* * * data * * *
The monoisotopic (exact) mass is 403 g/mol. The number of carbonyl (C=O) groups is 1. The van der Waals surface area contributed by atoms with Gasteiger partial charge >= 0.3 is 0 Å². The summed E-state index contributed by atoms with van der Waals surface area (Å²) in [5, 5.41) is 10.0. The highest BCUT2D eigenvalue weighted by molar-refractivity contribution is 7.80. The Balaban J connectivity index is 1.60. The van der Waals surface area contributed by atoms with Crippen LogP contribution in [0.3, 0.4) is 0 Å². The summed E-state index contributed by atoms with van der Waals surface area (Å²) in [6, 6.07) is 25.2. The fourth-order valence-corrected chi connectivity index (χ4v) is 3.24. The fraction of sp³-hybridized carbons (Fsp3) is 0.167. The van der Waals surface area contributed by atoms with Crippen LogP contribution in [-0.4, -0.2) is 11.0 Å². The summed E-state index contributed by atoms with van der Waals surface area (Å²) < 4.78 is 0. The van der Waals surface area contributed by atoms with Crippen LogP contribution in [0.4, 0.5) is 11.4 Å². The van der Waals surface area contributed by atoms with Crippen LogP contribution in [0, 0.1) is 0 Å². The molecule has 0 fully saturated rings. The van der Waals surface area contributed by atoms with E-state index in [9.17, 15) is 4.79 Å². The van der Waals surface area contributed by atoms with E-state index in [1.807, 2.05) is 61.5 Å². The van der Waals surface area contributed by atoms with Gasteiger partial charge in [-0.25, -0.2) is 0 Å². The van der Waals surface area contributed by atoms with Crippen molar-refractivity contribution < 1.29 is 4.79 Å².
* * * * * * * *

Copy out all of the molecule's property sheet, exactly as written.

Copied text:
The monoisotopic (exact) mass is 403 g/mol. The number of carbonyl (C=O) groups is 1. The van der Waals surface area contributed by atoms with Gasteiger partial charge >= 0.3 is 0 Å². The summed E-state index contributed by atoms with van der Waals surface area (Å²) in [5, 5.41) is 10.0. The highest BCUT2D eigenvalue weighted by molar-refractivity contribution is 7.80. The Balaban J connectivity index is 1.60. The van der Waals surface area contributed by atoms with Crippen LogP contribution in [0.3, 0.4) is 0 Å². The summed E-state index contributed by atoms with van der Waals surface area (Å²) in [6, 6.07) is 25.2. The fourth-order valence-corrected chi connectivity index (χ4v) is 3.24. The fraction of sp³-hybridized carbons (Fsp3) is 0.167. The van der Waals surface area contributed by atoms with Crippen LogP contribution in [-0.4, -0.2) is 11.0 Å². The summed E-state index contributed by atoms with van der Waals surface area (Å²) < 4.78 is 0. The van der Waals surface area contributed by atoms with Crippen LogP contribution in [0.4, 0.5) is 11.4 Å². The van der Waals surface area contributed by atoms with Crippen LogP contribution in [0, 0.1) is 0 Å². The molecule has 0 fully saturated rings. The van der Waals surface area contributed by atoms with E-state index in [9.17, 15) is 4.79 Å². The van der Waals surface area contributed by atoms with E-state index in [1.807, 2.05) is 61.5 Å². The van der Waals surface area contributed by atoms with Gasteiger partial charge in [-0.25, -0.2) is 0 Å². The van der Waals surface area contributed by atoms with Crippen molar-refractivity contribution < 1.29 is 4.79 Å².